Writings of Campus Occupy and Anti-Privatization Movements
Installment Two: November 1-15, 2011
Following a sequence of sharp confrontations with OPD in late October, the Occupy Oakland general assembly called for a city-wide general strike, to be held on November 2. Students and workers at a number of east bay schools and universities responded to this call by organizing solidarity marches, walkouts, and contingents to join the strike. Ty’s essay emerged in this context, and circulated through UC Berkeley graduate student lists on the days before the strike. Through an engagement with Benjamin and Luxemburg’s writings on mass and general strikes, the essay presents the general strike as an action that exceeds means-ends calculation and opens onto unexpected sequences of collective struggle. Ty also details, with striking vividness, the subjective qualities of late-October confrontations with state forces.
Another post on the eve of the Oakland general strike. Webster attends to Luxemburg’s distinction between the mass and the general strike (the former a bit more temporally variegated than the latter), while also discussing early twentieth century mass strikes in the US, particularly those enabled by IWW organizing. The essay shows how the relative geographic mobility of the early twentieth century immigrant workforce in the US enabled rolling, spatially dispersed strike actions — a reflection that opens onto a series of provocative questions about how contemporary dynamics of class composition might shape in unexpected ways the form of upcoming mass strikes.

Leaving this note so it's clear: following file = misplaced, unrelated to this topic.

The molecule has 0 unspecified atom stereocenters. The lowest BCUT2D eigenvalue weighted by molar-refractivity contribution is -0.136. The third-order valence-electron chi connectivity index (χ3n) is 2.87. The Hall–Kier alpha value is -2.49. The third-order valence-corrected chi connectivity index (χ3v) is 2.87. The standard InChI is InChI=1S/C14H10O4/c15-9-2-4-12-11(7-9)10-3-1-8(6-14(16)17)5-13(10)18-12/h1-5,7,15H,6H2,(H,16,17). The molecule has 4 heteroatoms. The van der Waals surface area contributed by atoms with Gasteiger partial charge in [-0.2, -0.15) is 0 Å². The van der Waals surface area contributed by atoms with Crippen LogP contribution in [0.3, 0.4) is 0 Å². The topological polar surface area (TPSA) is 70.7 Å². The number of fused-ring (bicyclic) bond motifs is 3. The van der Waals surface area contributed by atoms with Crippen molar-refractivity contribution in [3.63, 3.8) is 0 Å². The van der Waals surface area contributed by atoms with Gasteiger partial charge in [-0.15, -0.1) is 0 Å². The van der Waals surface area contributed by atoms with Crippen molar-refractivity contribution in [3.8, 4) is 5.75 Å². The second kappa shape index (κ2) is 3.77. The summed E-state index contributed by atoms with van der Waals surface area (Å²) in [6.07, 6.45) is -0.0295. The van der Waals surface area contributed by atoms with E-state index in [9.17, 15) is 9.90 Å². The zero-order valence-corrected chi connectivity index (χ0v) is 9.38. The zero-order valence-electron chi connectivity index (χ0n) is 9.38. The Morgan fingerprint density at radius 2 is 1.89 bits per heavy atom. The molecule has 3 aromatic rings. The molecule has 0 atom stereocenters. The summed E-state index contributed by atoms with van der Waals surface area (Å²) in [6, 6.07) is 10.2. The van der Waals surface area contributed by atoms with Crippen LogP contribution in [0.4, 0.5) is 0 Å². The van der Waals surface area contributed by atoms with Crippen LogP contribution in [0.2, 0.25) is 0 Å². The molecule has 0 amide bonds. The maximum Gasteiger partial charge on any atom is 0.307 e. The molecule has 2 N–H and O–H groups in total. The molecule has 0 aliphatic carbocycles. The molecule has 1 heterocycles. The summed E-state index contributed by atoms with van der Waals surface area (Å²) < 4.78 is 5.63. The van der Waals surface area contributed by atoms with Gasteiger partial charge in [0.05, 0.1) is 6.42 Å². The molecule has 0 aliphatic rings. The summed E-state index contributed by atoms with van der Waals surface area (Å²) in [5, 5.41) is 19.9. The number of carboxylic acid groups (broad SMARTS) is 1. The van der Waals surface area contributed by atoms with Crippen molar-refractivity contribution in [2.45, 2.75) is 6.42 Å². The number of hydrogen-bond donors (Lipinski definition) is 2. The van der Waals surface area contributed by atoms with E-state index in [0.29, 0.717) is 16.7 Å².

An intervention in debates around property destruction and violence that reemerged in the aftermath of Occupy Oakland’s general strike, at which a series of bank windows were broken. Brisette introduces the essay with a discussion of draft resistance in 1960s US, which periodically involved the burning of draft files by avowed pacifists, in order to insist upon the conceptual delineation of violence and property destruction. The essay goes on to argue that visceral responses to property destruction are structured by capitalist social relations, and that working through and overcoming these responses is part of the work of being politically engaged at this moment.
Published a few days before the establishment of the Occupy Cal encampment, this anonymous essay shows how the tactics and concerns of the occupy movement easily translate to the university context, where unelected finance capitalists rule over indebted students and precarious workers, and where local administrators can call upon a university police force to repress encampments and building occupations. This essay highlights the investment practices of those UC Regents most committed to university privatization, and suggests that students radicalized by the Oakland general strike should initiate a university strike in order to reverse the relations of power structuring campus life.
Written in the days leading up to the establishment of Occupy Cal, this statement offered a defense of encampment, a critique of educational privatization, and a preemptive indictment of the administration for repressing occupiers with police force. While the letter was ignored by established faculty organizing bodies, by the end of the week, most UC unions had signed the solidarity statement.